Activision Blizzard’s CEO, Bobby Kotick, has been on the verge of stepping down for some time. His legacy is golden. The company is the world’s biggest video game publisher and the world’s biggest game maker overall. Its board has resisted pressure to oust him and he has said he would like to stay on as long as investors and employees want him around. But The New York Times reported in early June that the board had grown tired of him and was planning to oust him. And by the end of the month — after a scandal that rocked his company and taints his legacy — the board is likely to vote on Kotick’s ouster.
The story was reminiscent of the episode three years ago when Apple’s late CEO, Steve Jobs, faced the board, then under John Sculley, to be removed. Now, the Times reported, that same scenario is playing out again, though instead of Sculley the board is being led by Shari Redstone. She, after all, now runs a major shareholder, Viacom.
While it has never been confirmed exactly why Mr. Kotick’s position is under threat, he has only led the company for a quarter century. It’s understandable that some of his supporters would think that the time has come to do some shaking up.
Activision Blizzard has been widely criticized for what is widely seen as a lopsided deal with tech giant Apple. The move to make an initial investment in the company and seal a partnership to make games for the iPhone and Apple TV drew outrage from the gaming community, which feels that the iPhone is not much different from tablets that have long been given to gamers by hardware providers, which are often games manufacturers.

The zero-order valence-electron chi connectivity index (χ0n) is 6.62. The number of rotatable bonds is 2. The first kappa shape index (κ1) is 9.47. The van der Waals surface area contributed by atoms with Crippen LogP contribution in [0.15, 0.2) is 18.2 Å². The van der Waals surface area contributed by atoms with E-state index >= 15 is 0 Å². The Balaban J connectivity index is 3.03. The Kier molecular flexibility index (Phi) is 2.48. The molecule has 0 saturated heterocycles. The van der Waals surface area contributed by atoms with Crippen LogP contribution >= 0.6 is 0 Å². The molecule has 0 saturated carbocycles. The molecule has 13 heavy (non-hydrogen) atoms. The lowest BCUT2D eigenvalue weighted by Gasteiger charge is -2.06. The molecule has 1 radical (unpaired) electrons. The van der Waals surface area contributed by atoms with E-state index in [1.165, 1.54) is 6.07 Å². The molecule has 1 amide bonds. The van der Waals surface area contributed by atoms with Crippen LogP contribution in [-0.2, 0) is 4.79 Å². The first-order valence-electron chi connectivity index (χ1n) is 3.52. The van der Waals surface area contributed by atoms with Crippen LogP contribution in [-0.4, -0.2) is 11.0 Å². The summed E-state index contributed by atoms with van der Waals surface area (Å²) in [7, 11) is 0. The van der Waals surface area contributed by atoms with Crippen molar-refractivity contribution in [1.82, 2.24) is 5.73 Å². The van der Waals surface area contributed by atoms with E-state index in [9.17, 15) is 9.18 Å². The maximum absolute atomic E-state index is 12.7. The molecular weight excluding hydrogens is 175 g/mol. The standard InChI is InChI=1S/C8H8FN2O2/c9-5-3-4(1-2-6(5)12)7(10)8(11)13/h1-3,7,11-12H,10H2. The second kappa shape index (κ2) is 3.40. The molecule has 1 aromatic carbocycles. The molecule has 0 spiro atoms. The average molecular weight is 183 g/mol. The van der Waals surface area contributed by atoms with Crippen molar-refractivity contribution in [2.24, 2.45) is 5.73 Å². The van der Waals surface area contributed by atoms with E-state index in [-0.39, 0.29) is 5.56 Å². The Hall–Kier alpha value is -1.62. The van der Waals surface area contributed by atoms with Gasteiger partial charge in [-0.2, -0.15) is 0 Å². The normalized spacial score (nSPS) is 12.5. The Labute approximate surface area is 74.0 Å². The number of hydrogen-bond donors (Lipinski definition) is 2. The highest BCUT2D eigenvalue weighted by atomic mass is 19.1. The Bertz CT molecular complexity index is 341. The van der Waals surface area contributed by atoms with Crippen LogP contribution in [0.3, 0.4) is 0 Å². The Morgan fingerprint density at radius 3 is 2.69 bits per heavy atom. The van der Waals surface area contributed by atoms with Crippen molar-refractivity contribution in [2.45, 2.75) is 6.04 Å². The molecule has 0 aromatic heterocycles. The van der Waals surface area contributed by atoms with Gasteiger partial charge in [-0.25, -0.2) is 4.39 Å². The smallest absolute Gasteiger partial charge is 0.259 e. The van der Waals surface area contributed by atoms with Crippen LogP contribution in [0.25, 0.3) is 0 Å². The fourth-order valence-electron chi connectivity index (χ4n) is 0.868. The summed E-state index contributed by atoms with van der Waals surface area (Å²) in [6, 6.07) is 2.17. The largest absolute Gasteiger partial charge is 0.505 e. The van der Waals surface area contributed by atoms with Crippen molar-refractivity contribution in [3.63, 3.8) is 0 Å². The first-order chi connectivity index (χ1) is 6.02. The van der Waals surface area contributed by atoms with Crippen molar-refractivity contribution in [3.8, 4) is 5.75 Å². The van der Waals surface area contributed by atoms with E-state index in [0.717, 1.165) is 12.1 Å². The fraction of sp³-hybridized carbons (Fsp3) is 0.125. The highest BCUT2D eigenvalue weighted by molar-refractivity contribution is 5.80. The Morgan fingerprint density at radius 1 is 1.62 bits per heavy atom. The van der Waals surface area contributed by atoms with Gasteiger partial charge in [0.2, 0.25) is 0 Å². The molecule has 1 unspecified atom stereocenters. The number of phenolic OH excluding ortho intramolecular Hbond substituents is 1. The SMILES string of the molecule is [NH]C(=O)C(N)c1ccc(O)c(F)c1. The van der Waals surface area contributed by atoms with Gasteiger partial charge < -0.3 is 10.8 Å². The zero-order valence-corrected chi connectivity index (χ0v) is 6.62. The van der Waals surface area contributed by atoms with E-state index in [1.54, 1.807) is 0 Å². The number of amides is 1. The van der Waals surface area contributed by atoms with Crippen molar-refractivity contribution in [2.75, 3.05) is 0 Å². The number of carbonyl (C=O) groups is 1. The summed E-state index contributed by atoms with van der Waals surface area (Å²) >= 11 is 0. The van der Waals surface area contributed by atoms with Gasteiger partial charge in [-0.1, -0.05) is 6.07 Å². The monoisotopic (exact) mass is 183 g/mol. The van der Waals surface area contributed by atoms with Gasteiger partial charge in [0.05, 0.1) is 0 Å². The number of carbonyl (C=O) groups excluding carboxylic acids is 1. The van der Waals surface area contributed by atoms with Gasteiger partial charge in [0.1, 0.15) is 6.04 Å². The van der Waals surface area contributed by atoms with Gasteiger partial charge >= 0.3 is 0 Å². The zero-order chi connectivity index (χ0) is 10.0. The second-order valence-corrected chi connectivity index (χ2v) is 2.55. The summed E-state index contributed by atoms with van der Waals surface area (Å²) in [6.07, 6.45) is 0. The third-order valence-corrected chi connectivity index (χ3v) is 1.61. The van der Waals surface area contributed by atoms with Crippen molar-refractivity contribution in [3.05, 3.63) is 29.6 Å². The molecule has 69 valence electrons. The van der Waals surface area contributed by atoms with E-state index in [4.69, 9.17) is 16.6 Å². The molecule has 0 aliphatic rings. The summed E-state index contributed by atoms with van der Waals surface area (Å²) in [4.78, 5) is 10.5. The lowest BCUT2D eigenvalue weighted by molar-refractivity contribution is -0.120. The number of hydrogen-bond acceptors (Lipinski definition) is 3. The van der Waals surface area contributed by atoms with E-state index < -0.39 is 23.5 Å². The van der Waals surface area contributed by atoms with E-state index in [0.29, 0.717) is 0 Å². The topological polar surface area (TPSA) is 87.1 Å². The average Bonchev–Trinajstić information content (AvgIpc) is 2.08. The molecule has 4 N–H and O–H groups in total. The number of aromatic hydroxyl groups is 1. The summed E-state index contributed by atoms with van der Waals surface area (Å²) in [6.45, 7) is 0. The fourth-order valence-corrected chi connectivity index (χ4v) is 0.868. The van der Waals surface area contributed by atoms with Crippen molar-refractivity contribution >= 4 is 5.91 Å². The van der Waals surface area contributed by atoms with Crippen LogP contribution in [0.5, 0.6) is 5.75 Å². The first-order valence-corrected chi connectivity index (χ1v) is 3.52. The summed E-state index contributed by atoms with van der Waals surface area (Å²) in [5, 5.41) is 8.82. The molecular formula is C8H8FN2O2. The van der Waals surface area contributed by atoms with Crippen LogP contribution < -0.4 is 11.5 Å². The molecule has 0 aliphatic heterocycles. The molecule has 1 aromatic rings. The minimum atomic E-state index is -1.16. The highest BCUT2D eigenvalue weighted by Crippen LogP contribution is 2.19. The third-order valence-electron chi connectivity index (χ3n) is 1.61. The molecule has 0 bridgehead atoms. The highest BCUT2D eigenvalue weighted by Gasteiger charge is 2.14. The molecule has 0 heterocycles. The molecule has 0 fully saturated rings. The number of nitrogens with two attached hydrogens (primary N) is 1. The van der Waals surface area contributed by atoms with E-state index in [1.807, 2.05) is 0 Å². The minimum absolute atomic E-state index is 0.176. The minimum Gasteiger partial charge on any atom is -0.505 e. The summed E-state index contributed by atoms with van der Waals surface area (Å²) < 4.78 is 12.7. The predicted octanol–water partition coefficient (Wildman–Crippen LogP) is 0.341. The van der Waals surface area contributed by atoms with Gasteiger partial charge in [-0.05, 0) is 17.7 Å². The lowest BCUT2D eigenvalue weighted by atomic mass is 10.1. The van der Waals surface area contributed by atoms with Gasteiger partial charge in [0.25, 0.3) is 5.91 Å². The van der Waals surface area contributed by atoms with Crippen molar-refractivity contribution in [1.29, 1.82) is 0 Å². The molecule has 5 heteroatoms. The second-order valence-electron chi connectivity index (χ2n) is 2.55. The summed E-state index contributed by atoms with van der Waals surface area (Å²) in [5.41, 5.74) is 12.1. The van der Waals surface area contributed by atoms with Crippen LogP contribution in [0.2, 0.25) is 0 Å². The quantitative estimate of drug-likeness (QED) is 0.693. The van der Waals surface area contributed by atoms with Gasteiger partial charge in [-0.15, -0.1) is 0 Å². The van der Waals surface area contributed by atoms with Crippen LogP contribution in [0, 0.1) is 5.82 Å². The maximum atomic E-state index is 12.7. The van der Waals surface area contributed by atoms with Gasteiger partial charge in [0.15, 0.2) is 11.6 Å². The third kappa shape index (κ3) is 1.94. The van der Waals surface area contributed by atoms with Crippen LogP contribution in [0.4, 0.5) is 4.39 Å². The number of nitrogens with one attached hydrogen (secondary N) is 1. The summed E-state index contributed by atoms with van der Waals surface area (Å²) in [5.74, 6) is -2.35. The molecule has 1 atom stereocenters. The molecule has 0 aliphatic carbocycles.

Early this month, as The New York Times reported, the company shocked the industry when it announced it would not be selling a version of its company’s top title, “World of Warcraft,” on the Nintendo Switch, the widely used console that resembles a TV but does not need a separate console to work. That game, “Overwatch,” is now the world’s most popular esports — a competition of professional players — and its developer, Blizzard Entertainment, produces the game exclusively for the Samsung Galaxy smartphone.
Activision Blizzard will make the game for the Switch at a later date and will give consumers the option to pick it up at a retail store, even though it will not be available for sale. In response to the uproar, Mr. Kotick apologized for the news.
Until now, however, there has been no public indication that the company was seriously considering ousting Mr. Kotick. Until now.
According to the Times, the reasons for the concerns about Mr. Kotick’s future date back five years.
That same year, Mr. Kotick acknowledged problems with how the company handled its gender pay gap. Reports then emerged that he had lavished bonuses on employees who worked the most overtime, while paying less than 5 percent of its workers a minimum wage. The pay inequity was not corrected.
Shortly after that, the leak of an internal memo about promotions at the company suggested that Mr. Kotick and another high-ranking executive had favored candidates who appeared more likely to get financial bonuses, if they weren’t based on their performance. And then there was the sexual harassment allegations.